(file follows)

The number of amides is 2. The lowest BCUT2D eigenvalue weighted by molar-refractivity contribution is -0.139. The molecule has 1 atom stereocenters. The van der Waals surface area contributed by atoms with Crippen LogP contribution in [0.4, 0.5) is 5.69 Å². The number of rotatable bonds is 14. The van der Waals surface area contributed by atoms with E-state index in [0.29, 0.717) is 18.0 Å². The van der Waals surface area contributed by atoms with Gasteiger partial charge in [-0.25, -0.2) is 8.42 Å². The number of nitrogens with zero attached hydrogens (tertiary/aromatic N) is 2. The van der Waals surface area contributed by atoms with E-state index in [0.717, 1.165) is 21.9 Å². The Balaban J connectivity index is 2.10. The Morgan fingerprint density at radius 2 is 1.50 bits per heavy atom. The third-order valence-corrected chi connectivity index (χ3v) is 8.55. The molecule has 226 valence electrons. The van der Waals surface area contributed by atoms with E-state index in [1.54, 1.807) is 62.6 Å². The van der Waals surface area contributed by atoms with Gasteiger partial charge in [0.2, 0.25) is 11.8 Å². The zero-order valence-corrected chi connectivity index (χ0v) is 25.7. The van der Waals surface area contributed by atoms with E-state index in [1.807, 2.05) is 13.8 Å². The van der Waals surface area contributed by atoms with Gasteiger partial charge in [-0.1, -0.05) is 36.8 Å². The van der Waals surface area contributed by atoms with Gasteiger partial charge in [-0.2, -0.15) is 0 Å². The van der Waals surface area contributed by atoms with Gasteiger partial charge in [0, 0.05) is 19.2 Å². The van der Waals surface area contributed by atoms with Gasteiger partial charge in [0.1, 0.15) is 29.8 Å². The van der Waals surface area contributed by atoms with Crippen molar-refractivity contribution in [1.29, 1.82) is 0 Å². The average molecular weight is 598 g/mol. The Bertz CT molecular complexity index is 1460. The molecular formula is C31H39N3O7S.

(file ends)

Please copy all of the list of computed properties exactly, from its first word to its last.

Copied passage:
The number of amides is 2. The lowest BCUT2D eigenvalue weighted by molar-refractivity contribution is -0.139. The molecule has 1 atom stereocenters. The van der Waals surface area contributed by atoms with Crippen LogP contribution in [0.4, 0.5) is 5.69 Å². The number of rotatable bonds is 14. The van der Waals surface area contributed by atoms with E-state index in [0.29, 0.717) is 18.0 Å². The van der Waals surface area contributed by atoms with Gasteiger partial charge in [-0.25, -0.2) is 8.42 Å². The number of nitrogens with zero attached hydrogens (tertiary/aromatic N) is 2. The van der Waals surface area contributed by atoms with E-state index in [0.717, 1.165) is 21.9 Å². The Balaban J connectivity index is 2.10. The Morgan fingerprint density at radius 2 is 1.50 bits per heavy atom. The third-order valence-corrected chi connectivity index (χ3v) is 8.55. The molecule has 226 valence electrons. The van der Waals surface area contributed by atoms with E-state index in [1.54, 1.807) is 62.6 Å². The van der Waals surface area contributed by atoms with Gasteiger partial charge in [0.2, 0.25) is 11.8 Å². The zero-order valence-corrected chi connectivity index (χ0v) is 25.7. The van der Waals surface area contributed by atoms with E-state index in [1.807, 2.05) is 13.8 Å². The van der Waals surface area contributed by atoms with Gasteiger partial charge in [-0.1, -0.05) is 36.8 Å². The van der Waals surface area contributed by atoms with Gasteiger partial charge in [-0.2, -0.15) is 0 Å². The van der Waals surface area contributed by atoms with Gasteiger partial charge in [0, 0.05) is 19.2 Å². The van der Waals surface area contributed by atoms with Gasteiger partial charge in [0.1, 0.15) is 29.8 Å². The van der Waals surface area contributed by atoms with Crippen molar-refractivity contribution in [1.29, 1.82) is 0 Å². The average molecular weight is 598 g/mol. The Bertz CT molecular complexity index is 1460. The molecular formula is C31H39N3O7S.